Vision: Helping Your Clients Create a Clear Picture of What Can Be

“The greatest danger for most of us is not that our aim is too high and we miss it, but that it is too low and we reach it.” ~Michelangelo

Vision. Webster’s Dictionary states that vision is “a thought, concept, or object formed by the imagination.” As coaches, we think of vision as a preferred future. It’s a destination to work towards.

In his book Christian Coaching, author Gary R. Collins says, “A vision is a clear picture of something we want to have exist in the future. It is a target we intend to reach. It encourages people to think beyond what is and visualize what can be or will be.”

I see vision as being like the box top, from a puzzle, with a beautifully colored image that paints a picture of the finished work once all the pieces are put in place.

The Advantage of a Compelling Vision

Many people walk through life without thought to creating a vision and living purposefully. We can find ourselves pushed forward by deadlines, expectations and to-do lists; reacting to situations as they arise. Or we may find ourselves driven forward by a desire for something like accomplishments, recognition, or money. However, a compelling vision will irresistibly pull us forward like a gravitational force.

Andy Stanley writes, in his book Visioneering, about four advantages of having a compelling vision:

  1. Passion: A clear and compelling vision always brings about strong emotion. The more clear the vision, the stronger the emotion. Touch an individual or group’s emotions and you have the inspiration for movement.
  2. Motivation: The vision gives a reason to move forward and assigns meaning to the day-to-day tasks you commit to in order to reach the vision.
  3. Direction: The vision acts as a map or guide. No more wandering aimlessly, wondering how to spend your time or what you should focus on. Your direction is clear. Does something move you toward your vision or away from it? Vision is the tool for decision-making.
  4. Purpose: It gives you a bigger “why;” a reason to get up in the morning; 
and a feeling that what you do really matters.

Dreams Inform Vision

As Dr. Martin Luther King said as he boldly and passionately began to describe his vision, “I have a dream…” Creating a compelling vision often begins with a dream. I tend to think of vision as a dream with goals and a commitment.

Earlier this week, I met with a potential coaching client. Following my usual format for a discovery session, I asked her about her ideal future. The question was, “If things go really well for you, over the next year, what would your ideal life look like at that time?”

She hesitated, and then began to talk about small changes in her day-to-day life as a mom at home with her small children. She talked about her husband working less on weekends. In that moment, she wasn’t able to see past the present and dream big enough to imagine a future of possibilities for herself beyond her current reality. To urge her to dig deeper I said, “Dream bigger. What would your ideal life look like if there were no limits and you knew you could succeed?”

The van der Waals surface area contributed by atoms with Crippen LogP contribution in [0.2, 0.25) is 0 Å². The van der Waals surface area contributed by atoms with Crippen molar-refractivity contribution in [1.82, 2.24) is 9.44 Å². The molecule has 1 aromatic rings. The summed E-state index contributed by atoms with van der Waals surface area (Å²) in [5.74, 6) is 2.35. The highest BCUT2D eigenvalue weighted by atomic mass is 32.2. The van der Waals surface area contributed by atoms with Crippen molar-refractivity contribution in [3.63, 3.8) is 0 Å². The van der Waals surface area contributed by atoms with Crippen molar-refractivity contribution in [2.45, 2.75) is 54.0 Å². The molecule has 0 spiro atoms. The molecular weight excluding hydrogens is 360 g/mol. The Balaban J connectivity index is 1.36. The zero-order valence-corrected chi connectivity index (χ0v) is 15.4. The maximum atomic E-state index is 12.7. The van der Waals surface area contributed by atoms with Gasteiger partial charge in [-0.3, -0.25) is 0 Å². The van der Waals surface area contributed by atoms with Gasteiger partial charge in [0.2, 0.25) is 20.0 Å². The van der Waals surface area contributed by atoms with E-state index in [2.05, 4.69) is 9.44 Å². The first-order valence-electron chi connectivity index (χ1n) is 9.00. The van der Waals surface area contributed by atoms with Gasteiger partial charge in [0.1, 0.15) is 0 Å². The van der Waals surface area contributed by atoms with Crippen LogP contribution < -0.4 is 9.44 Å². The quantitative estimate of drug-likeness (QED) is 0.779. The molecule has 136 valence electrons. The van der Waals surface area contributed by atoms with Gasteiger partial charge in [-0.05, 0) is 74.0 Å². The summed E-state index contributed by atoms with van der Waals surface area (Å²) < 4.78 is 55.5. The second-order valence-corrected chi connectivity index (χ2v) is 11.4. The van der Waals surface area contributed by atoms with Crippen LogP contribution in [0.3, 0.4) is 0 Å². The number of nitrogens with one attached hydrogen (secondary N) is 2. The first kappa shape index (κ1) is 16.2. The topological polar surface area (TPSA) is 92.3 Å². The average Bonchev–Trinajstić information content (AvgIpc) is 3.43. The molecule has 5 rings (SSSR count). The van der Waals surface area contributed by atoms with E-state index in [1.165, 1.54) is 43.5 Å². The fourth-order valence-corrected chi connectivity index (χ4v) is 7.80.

She began to talk about going back to school part-time and working toward a career in immigration law. Her mother would be in their home, caring for the children during the half-days she would spend in class. She talked of her value of family and spending time with her young children while honoring the desires of her own heart. She allowed herself to begin to dream.

Helping Others Clarify Vision

Here are some other questions we, as coaches, can ask to encourage our clients to dig deeper into their dreams and start to build a picture of what the future could look like:

Talk about the vision you have for what you want your life [business] to look like in a year, if things were to go really well?
• What would you do if you had unlimited resources and knew you wouldn’t fail?

  • What would your future look like if you thought beyond your current capabilities and dreamed in terms of your potential?
  • Tell me more, what exactly would that look like?
  • What would be the impact of achieving this vision on your life?
  • How would it feel to create this kind of life [career, ministry, business]?
  • What would your life be like if all this were true?
  • If there’s a dream you’re not naming for fear of what others will think; or because it seems too big or presumptuous, what would it be?

As Christian coaches working with clients who are forming vision, we know that we must first help them create a very clear, compelling and concise vision. We help them to discern if that vision aligns with their strengths, gifts, core values and passions. Then we hold that vision out front for them as they begin the work of bringing the vision to life.

As one of my clients once said, 
“Thanks for holding space for me to have the business of my dreams. That’s what a good coach does… they see the future for you when you cannot.” 

By | 2014-11-17T07:04:28+00:00 November 17th, 2014|Categories: Articles, Coaching Skills|Tags: |1 Comment

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  • Thanks Julie! I really appreciate the great questions to ask our clients to help ignite the fire of dreaming and establishing a vision for themselves. I also appreciate your example of how you were able to prod the client to “dream bigger” as I find many clients don’t allow themselves to go there for one reason or another. Well done, Kevin J. Campbell